As a Family Support Worker, Ben Black Bull’s job that afternoon was to transport his new 11-year-old client to and from Child Guidance. Ben’s caseworker informed him before he picked Lucas up that he came from dysfunction junction. His father and his uncle were bikers who had been asked to leave their small country town when the men had demolished headstones in the town’s cemetery. Ben’s caseworker also informed him that she had received death threats from these same bikers, and her last words to him were, “Watch yourself. Lucas comes with a lot of baggage.”
He sat there in the waiting room calmly reading a book about the Oglala Lakota war chief, Crazy Horse. Most recently, he had been having visions of the great chief and his uncle, Pete He Dog, had suggested he should determine why. Ben had been reading every book ever written about the Strange Man of the Oglala. He was deep in thought, when suddenly, an extremely colorful barrage of words exploded from inside the session room. Next a chair slammed against the wall, the door burst open, and Lucas went racing through the waiting room filled with startled parents. He ran down the hallway and dove into the opening door of an elevator.
By the time Ben reached ground floor, Lucas was already one block ahead of him. Tossing his book in through the open window of his van, he followed Lucas on what turned out to be a six-block chase to the Rampark parking garage in downtown Lincoln, Nebraska.
As the two ran, Lucas reminded Ben of a scrawny scarecrow, his long blond hair flopping wildly, his skinny arms flapping, his thin legs pumping madly, his faded jeans and tattered sweatshirt threatening to swallow him whole, his ankle-high Keds making a steady staccato on the sidewalk.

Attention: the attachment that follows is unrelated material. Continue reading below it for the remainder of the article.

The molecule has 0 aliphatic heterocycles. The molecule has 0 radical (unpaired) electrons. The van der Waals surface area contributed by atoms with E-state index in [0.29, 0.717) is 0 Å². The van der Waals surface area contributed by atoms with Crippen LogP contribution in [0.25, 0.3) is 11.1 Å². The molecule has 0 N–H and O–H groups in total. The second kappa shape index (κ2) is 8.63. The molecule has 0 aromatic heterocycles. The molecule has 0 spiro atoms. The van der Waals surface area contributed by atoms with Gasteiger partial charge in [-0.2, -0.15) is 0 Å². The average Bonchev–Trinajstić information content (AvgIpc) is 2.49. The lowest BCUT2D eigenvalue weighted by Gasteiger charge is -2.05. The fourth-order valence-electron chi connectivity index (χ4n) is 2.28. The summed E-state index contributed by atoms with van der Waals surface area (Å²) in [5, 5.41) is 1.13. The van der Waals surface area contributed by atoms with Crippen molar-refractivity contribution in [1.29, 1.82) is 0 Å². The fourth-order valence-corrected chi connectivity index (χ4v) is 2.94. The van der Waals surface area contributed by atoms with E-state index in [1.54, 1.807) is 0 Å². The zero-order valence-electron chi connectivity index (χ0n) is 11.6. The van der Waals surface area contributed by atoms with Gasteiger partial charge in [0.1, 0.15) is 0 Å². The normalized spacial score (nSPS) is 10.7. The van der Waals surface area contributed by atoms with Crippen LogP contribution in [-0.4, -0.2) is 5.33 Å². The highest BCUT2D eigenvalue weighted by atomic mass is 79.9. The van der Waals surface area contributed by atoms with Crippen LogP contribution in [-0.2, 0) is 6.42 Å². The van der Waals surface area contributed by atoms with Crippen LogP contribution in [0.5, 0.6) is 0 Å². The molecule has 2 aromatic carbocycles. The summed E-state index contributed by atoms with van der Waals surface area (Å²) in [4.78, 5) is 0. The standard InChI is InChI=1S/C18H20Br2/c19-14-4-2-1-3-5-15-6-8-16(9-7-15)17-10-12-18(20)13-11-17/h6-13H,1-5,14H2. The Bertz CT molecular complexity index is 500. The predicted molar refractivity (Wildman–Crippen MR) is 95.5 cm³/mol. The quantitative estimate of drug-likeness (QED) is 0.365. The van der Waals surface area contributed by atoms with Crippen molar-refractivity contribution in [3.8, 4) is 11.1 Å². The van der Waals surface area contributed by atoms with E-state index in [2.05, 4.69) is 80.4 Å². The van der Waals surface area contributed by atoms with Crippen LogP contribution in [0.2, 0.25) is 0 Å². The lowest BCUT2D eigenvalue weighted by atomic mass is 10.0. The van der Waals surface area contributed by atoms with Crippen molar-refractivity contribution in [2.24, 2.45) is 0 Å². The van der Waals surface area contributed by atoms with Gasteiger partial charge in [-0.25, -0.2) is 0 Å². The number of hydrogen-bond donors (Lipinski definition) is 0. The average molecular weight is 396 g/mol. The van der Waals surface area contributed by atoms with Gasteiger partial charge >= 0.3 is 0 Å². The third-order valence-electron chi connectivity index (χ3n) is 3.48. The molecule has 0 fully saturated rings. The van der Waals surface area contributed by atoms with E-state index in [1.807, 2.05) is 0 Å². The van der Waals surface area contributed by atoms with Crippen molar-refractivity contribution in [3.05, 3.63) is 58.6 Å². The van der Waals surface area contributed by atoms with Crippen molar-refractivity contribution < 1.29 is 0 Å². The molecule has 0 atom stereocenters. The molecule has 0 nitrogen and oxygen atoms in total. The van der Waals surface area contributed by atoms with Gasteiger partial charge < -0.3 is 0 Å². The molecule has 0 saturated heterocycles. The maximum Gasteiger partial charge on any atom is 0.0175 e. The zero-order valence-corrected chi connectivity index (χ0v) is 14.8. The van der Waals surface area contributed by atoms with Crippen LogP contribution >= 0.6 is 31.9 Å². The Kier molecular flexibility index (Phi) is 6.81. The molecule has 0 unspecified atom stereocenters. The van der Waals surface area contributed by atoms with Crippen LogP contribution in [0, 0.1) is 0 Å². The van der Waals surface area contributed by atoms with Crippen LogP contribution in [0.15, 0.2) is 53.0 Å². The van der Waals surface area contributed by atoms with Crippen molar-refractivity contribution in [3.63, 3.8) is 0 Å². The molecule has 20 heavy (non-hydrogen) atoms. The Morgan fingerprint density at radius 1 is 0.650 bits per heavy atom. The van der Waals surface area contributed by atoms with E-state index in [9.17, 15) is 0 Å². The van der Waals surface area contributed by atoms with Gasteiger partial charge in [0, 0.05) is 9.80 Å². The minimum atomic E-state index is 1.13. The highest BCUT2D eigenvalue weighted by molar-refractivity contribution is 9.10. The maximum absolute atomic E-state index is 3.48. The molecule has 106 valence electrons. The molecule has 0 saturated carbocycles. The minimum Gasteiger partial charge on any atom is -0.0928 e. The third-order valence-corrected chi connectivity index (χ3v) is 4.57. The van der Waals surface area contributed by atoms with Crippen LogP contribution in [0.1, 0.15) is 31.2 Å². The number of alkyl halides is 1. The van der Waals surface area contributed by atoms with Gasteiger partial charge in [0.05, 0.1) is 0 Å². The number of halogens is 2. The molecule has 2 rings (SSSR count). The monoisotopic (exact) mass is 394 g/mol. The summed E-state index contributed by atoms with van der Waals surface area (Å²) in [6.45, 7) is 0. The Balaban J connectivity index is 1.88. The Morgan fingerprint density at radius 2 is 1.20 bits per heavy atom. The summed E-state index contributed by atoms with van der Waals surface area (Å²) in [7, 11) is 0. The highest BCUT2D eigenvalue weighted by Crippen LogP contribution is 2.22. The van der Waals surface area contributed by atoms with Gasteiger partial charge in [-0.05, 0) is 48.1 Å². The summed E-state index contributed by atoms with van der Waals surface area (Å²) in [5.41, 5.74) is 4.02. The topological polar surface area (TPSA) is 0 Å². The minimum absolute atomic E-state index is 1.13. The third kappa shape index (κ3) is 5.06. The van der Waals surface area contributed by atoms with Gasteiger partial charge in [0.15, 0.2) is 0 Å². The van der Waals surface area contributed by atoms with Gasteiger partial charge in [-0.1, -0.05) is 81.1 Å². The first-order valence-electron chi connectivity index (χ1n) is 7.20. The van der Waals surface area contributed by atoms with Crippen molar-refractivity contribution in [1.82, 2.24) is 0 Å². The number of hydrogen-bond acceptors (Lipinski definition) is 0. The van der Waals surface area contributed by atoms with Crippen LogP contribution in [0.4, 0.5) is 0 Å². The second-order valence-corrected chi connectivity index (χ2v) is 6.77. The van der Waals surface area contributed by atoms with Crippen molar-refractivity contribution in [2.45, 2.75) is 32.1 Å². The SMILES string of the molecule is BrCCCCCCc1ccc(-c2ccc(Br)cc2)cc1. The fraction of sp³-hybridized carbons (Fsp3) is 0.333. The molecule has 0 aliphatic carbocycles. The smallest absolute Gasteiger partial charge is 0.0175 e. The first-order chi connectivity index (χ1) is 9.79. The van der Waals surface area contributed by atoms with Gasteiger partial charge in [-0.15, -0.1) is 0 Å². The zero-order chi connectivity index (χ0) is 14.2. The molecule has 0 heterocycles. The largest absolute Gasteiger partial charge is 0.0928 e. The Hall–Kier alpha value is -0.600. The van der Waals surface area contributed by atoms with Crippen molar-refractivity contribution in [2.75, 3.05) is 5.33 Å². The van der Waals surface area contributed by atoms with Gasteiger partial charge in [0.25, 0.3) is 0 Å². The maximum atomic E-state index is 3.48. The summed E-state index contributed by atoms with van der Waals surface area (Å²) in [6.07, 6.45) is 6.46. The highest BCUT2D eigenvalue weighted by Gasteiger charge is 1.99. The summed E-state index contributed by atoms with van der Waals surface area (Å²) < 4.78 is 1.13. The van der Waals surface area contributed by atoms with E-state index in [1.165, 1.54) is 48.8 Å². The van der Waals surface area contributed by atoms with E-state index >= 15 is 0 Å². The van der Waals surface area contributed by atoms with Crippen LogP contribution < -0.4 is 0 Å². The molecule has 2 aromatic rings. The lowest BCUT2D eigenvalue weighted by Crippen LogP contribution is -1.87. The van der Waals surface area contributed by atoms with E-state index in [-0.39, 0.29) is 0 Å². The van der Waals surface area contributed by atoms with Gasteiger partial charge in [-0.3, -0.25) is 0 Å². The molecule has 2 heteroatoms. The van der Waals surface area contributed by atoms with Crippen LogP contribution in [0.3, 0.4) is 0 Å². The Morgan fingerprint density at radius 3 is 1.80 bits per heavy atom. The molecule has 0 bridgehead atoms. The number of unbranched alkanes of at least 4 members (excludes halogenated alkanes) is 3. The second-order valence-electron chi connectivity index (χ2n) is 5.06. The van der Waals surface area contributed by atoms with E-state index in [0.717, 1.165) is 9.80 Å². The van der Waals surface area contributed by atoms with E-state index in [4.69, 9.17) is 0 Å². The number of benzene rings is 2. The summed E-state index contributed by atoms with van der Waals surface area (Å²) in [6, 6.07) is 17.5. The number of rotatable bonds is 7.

Trying, yet failing, to close the distance, Ben sighed, “This kid can run like a deer!”
When he reached the 6th floor of the open-air garage, Lucas had climbed onto the ledge and was seated facing forward, dangerously close to falling sixth stories to the sidewalk below. He held himself by only the tips of his fingers, his arms extended behind him, his head aimed in the direction of his proposed flight down as he said, “Come any closer and I will jump!”
Ben stayed where he was.
Lucas focused on the Social Services building two blocks away and said, “Do you know what those morons did to me? My dad and my uncle are bikers, and those morons placed me in the foster home of a cop! Do you know what that’s like? Who am I supposed to be loyal to? I just wanna die!”
Ben believed that young Lucas was determined to take the hard way down. “Just listen to me,” he said, badly winded from his run.
Lucas scooted himself to the edge of the ledge. “I don’t wanna listen! I just want to jump!”
His arms stretched behind him, Lucas gripped the ledge with his fingertips and leaned forward. Tears glistening on his cheeks, he spat, “Some kids shoot themselves. Some kids take sleeping pills. Some cut their wrists. I used to think to those kids were stupid! Now I know why they do it.”
Inching his way to his perch on the ledge, Ben froze when he snapped, “They say I can’t go back to my real home for a long, long time. I just can’t take this, so just let me jump!”
Tempted to lunge and latch onto one of his arms, instead Ben said, “So, you’re going to let tunnel-vision push you over the edge, huh? You’re only focusing on one thing, not looking beyond your immediate problem. You might think you’re at the lowest point in your life,
but situations have a mysterious way of getting better.”
Lucas peered down to the hard, unforgiving sidewalk far below. “That’s easy for you to say!”
“No,” Ben said, “it’s not. Because I remember being fourteen and contemplating suicide myself.”
Lucas’s blue eyes slowly focused on Ben. “What made you change your mind?” he asked.